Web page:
Sport Other Sports Japan hails first local-born sumo grand champion in 19 years

Japan hails first local-born sumo grand champion in 19 years

Kisenosato Yutaka
Kisenosato Yutaka has broken a stranglehold by Mongolian sumo wrestlers. Photo: Getty
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A Japanese man has been crowned grand champion in the sport of sumo for the first time in almost two decades.

The 30-year-old wrestler, Kisenosato Yutaka, accepted his promotion to become the 72nd ever ‘yokozuna’ in a formal ceremony on Wednesday.

In recent years, competitors who have achieved this highest rank have most often hailed from Mongolia amid a dearth of local Japanese talent.

Murray Johnson, an Australian journalist and sumo commentator who lives in Japan, said the win was a significant milestone for the sport.

“The dominance of the Mongolians, the dominance of the men from Hawaii, the dominance of others that made it difficult for Japanese to go that extra step,” he said.

“Many people were asking the questions why [Japanese wrestlers] couldn’t get to the very pinnacle.

“There were certainly men capable along the way, but for some unknown reason, they couldn’t quite make it.”

Japanese sumo wrestler
A Japanese sumo wrestler makes his way to a Tokyo stadium to compete in the Emperor’s cup in January 2017. Photo: ABC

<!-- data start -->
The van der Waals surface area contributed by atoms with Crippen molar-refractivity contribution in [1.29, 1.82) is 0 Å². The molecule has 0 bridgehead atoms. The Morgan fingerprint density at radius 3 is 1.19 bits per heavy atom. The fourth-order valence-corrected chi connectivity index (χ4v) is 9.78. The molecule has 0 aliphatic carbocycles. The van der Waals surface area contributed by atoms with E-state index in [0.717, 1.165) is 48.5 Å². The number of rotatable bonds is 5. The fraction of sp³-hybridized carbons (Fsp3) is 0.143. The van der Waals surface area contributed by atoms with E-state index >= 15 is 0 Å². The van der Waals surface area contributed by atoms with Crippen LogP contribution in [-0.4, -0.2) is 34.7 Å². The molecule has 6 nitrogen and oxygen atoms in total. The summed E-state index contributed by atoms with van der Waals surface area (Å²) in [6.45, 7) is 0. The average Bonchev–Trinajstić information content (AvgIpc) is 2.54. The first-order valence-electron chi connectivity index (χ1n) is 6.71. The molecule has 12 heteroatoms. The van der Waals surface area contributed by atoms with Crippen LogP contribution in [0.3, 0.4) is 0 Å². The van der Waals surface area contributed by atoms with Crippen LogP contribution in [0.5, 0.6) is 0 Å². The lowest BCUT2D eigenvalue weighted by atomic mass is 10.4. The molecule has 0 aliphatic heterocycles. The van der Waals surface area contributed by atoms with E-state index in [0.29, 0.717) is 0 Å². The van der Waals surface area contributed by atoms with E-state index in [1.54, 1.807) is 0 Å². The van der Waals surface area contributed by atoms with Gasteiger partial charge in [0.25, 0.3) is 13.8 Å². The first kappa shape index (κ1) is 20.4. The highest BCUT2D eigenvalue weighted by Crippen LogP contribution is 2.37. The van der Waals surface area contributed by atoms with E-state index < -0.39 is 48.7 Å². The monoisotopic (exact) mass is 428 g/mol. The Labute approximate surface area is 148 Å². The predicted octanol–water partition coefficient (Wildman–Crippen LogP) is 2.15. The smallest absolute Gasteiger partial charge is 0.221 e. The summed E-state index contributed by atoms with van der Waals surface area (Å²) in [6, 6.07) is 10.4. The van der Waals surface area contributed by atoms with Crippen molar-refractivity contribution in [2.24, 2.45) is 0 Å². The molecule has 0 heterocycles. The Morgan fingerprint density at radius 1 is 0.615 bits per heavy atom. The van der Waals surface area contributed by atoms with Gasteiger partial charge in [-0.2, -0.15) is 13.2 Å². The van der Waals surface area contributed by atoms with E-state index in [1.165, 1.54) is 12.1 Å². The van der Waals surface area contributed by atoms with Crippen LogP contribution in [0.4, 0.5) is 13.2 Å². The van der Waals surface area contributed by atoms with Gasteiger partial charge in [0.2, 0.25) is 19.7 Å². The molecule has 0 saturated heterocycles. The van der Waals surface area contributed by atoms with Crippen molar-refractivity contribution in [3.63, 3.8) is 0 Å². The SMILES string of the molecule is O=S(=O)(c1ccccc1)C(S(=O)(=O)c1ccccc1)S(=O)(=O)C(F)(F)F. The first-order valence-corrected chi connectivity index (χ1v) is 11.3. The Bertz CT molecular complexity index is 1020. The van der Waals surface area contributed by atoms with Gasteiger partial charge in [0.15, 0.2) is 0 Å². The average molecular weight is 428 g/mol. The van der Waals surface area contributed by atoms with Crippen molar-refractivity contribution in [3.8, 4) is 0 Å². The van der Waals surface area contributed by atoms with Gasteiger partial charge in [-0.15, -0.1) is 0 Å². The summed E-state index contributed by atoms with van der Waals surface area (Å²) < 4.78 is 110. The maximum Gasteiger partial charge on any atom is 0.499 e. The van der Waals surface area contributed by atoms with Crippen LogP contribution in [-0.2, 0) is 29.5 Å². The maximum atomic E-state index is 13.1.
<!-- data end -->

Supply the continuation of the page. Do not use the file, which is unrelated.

Tournament win a turning point for Kisenosato

At 188 centimetres tall and weighing in at 176 kilograms, Kisenosato is a big man even by sumo standards.

He has been stuck in the second-highest ranking for five years.

Mr Johnson said Kisenosato’s win represented a turning point in the wrestler’s career.

“I guess in Australian terms we’d say he was a choker,” Mr Johnson said.

“Whenever he got in a position to being able to be in the play off for the Emperor’s cup, he would lose at vital stages to people sometimes he shouldn’t lose to.”

Mr Johnson said Kisenosato had reversed his fortunes in the last 12 months by simply changing his attitude.

“Because he’s a very stoic young man, he’s kind of dull,” he said.

“But he’s very stoic about his sport, he’s very rigorous in his training, but he couldn’t just get over this mental hump to actually win it when it counted.

“And in the last tournament it looked like he really didn’t want to be there, so he’s taken a new approach of ‘OK, I’ll just get up and fight. If I win or lose, who cares?’ And that seemed to work for him.

“It’s taken him a while to find the right medicine for a victory.”

Sumo wrestlers train and live together in groups called stables.

To mark the achievement, Kisenosato’s stable mates will hoist all 176 kilograms of their new champion to their shoulders and parade him through the streets of Tokyo.


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